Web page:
If you’re a car person, there’s no doubt that you’ve spent hours looking through car sales websites to see what’s out there, regardless of price; well, we’re guilty of it too (our Digital Team could advise you of near every LaFerrari and Aventador for sale across the country). During a recent search through our stocklist, we found three stunning McLaren MP4-12Cs. Inspired by our discovery, we thought we’d take a look back at McLaren’s first supercar since the infamous F1.
Filled with, at the time, revolutionary technology, the 12C was praised by Automotive Journalists everywhere for its performance; Jeremy Clarkson even said that “it feels like no other car. It feels better. More alive. Just absolutely, totally brilliant” – strong words from someone that is known for pulling no punches.
Part of that worldwide praise came due to how the 12C was built; at its core, the 12C housed the first iteration of McLaren’s fantastic carbon ‘MonoCell’ chassis tub. Stiff yet lightweight, this carbon tub granted the 12C incredible rigidity without compromising the weight, and subsequently, performance of the whole car.
In fact, that one-piece carbon MonoCell meant that the 12C boasted a dry weight of just 1,336kg or 1,301kg with the lightweight options.
Bolted to the rear of that carbon MonoCell was a 3.8-litre twin-turbo V8 that revved to 8,500rpm and produced 592bhp (that was upped to 616bhp in 2013). Mixed with the car’s fantastic ability to put the power down, that powerplant meant that the 12C could fly from 0-62mph in just 3.3 seconds on to a top speed north of 200mph.
The McLaren 12C was more than just a powerful supercar however; it was best known for its notoriously brilliant handling. Tested and developed at the Top Gear test track, the 12C was blessed with an innovative Proactive Chassis Control system, double wishbone suspension with coil springs and clever adaptive interconnected damping that provided increased stiffness and less body roll. Amazingly, the latter meant that conventional anti-roll bars weren’t necessary … which is good because they are “heavy and compromise ride quality” (McLaren’s words).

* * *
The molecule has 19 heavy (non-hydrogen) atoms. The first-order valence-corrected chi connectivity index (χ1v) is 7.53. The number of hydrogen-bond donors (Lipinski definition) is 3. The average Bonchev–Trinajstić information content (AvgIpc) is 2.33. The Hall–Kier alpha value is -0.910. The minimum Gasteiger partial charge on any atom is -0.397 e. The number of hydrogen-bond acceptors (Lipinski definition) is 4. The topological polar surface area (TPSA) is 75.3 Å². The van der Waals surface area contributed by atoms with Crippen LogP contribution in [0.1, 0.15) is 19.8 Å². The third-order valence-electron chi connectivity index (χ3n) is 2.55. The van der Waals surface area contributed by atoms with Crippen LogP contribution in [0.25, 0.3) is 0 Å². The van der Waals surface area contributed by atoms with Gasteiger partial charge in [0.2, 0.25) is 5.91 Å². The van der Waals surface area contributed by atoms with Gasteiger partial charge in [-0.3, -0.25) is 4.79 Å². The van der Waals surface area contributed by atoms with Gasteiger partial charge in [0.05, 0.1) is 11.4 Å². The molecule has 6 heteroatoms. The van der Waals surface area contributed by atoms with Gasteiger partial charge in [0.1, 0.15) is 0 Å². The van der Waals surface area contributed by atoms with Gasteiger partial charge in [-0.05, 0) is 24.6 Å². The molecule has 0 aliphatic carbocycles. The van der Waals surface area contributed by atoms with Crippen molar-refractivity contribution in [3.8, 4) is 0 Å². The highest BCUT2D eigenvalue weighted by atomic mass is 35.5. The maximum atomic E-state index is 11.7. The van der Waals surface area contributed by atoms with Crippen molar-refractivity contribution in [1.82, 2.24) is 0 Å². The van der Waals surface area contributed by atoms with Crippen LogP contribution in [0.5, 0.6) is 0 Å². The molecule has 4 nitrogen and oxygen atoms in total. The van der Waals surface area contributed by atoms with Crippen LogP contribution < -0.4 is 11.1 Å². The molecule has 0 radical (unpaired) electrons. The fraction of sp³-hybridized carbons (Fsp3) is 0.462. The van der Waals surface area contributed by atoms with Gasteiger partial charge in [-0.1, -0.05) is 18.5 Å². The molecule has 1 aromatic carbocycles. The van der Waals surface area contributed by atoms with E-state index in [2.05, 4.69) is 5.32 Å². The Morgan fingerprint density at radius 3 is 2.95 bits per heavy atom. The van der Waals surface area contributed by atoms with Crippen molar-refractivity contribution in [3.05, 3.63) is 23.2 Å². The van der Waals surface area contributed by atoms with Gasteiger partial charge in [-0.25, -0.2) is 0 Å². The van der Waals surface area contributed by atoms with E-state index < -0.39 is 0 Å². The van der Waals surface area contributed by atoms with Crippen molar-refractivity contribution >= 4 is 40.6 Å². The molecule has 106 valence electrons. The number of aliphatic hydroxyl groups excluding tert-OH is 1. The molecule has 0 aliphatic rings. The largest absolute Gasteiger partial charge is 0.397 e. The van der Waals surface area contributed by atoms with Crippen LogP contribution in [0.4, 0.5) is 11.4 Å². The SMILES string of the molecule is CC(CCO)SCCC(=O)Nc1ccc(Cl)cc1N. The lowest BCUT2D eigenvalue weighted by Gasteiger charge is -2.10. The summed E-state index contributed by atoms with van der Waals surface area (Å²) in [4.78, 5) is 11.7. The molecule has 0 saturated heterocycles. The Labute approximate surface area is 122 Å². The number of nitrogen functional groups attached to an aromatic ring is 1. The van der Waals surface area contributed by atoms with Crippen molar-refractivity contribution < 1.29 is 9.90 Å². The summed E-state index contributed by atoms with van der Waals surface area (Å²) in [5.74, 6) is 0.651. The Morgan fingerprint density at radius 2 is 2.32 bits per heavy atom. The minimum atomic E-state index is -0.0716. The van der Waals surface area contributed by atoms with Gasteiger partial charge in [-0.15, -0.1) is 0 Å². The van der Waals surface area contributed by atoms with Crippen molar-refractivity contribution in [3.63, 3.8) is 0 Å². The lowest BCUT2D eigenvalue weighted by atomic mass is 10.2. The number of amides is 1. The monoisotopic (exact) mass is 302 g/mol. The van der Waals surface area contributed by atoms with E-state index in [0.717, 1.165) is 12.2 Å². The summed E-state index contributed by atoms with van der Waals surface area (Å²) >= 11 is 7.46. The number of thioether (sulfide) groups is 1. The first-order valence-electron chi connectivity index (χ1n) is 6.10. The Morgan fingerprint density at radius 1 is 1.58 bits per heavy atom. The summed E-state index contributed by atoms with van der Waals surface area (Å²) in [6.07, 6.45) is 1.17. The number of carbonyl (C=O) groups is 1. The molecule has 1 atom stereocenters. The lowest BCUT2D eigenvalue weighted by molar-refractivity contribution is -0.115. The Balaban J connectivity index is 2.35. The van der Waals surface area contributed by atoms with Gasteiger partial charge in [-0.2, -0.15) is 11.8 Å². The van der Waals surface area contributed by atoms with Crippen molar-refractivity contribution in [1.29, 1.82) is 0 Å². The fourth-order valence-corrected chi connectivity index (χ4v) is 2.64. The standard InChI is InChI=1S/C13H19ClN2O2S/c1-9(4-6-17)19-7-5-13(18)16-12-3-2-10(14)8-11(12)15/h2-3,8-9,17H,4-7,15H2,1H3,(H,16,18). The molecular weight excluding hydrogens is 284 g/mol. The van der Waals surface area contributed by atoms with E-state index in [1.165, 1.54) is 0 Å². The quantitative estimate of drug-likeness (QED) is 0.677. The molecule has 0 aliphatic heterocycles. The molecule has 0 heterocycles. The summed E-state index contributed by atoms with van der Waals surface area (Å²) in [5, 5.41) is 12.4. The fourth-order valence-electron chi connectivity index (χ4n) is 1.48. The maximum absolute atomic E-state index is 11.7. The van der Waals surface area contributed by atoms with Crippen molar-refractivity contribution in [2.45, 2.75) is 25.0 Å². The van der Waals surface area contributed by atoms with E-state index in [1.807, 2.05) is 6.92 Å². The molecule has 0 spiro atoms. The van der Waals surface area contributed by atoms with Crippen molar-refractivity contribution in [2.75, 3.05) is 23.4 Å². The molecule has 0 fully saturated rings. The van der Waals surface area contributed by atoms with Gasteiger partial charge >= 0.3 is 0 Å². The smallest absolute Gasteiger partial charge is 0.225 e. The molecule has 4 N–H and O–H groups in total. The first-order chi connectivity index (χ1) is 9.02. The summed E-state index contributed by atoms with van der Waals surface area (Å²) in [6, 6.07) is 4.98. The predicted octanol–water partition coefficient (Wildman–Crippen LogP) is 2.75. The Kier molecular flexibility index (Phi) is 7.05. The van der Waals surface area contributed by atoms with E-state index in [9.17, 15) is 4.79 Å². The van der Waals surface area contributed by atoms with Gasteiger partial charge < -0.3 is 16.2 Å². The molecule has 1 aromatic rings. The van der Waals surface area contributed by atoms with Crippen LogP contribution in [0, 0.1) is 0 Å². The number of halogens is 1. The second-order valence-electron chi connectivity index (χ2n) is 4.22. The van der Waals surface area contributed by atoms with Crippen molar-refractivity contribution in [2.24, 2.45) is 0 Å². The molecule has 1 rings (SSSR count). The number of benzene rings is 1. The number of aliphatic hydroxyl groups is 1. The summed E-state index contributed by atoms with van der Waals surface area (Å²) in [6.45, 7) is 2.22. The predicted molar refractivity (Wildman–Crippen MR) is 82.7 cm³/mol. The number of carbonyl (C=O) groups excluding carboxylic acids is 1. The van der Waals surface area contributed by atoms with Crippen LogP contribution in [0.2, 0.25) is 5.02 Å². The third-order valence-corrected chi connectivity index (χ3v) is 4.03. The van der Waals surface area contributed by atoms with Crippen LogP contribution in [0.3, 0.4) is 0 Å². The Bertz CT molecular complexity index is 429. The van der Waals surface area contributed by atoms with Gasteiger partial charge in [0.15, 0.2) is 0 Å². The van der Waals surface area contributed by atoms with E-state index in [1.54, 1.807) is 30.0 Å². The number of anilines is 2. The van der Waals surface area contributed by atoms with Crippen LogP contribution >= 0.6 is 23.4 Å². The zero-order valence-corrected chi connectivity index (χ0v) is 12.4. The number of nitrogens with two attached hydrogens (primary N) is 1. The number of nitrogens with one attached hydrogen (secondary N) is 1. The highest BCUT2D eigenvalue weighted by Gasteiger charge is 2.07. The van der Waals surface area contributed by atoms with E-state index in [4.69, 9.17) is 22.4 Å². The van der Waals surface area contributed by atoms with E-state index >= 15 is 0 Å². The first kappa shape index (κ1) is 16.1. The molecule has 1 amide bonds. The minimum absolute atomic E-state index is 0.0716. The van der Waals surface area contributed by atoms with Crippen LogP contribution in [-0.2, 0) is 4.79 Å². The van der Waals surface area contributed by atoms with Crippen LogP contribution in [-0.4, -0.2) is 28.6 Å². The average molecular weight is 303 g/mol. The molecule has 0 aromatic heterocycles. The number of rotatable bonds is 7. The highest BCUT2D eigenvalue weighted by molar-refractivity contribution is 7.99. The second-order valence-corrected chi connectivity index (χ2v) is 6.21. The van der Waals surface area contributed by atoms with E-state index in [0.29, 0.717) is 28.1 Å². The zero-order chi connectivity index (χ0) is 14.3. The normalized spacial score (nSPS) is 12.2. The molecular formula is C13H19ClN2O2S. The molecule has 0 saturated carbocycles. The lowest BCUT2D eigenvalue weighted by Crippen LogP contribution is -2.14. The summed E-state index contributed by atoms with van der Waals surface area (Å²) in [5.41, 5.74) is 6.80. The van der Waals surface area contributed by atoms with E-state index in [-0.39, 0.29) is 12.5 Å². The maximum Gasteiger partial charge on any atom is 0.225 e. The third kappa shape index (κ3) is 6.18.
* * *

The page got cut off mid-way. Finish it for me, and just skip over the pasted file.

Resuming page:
Those clever systems and components were just the tip of the iceberg though; the 12C benefitted from ‘Brake Steer’ – a banned Formula One system that could improve cornering turn-in and encourage later braking by independently braking the inside rear wheel – and one of the first instances of an active rear wing airbrake to reduce stopping distances.
That’s just a handful of things that the McLaren 12C had in its arsenal of technology because we don’t have time to go through them all. Regardless, all of the elements landed the McLaren 12C second on the Top Gear lap time board – even beating powerhouses such as the Ferrari Enzo and the Bugatti Veyron SuperSports.
They were also the reason for the car’s praise amongst journalists; the 12C was known as a fast supercar that was unfathomably capable regardless of what you threw at it.
Moving away from performance, we feel like the McLaren 12C has aged very well, both inside and out. Starting as a coupe in 2011 and gaining a spider variant in 2012, the 12C featured exterior styling that was honed by aerodynamics but also fitted the long, sleek, style that a supercar of the day was known for. To this day the McLaren 12C remains modern and recognisable, with that rear end living-on through the 650S that replaced it.
Designed for comfort and performance, the cabin remains a nice place to be and is still felt in near all of McLaren’s modern model range. Stepping through theatre-inducing dihedral doors, the driver was treated to an almost selfish interior that focused itself entirely on them.
Unlike many supercars, the 12C was praised across the industry for its ability to be a high performing supercar that was supremely comfortable and usable, even when stuck in traffic for long periods.
What’s incredible is that, despite being a supercar, the 12C is designed to be so usable that it even comes with a ‘Winter Mode’. When selected, this mode overrides the handling and powertrain controls, changing roll stiffness, adaptive damping and Electronic Stability Control so that it’s all optimised for driving in slippery conditions. How many other supercars would you think about taking out in ice and snow?
Over recent years, McLaren seem to be have been going from strength-to-strength, unveiling models that range from the stunning 720S supercar to the outrageous Senna racing car for the road and the upcoming Speedtail, a car that revives that legendary three-seat configuration. Arriving 13 years after the McLaren F1, it’s arguable that we have the MP4-12C (later renamed just ‘12C’) to thank for kick-starting this McLaren revolution.
Fancy picking one up for yourself? At the time of writing, we have three stunning examples available across the group (it was those three that inspired this piece!) so why not take a closer look below? Otherwise, we want to know the best things that you’ve found during your searches … let us know on Facebook, Twitter or Linkedin.
McLaren MP4-12C (2012)
McLaren MP4-12C (2012)
Sytner Select Leicester
McLaren MP4-12C (2011)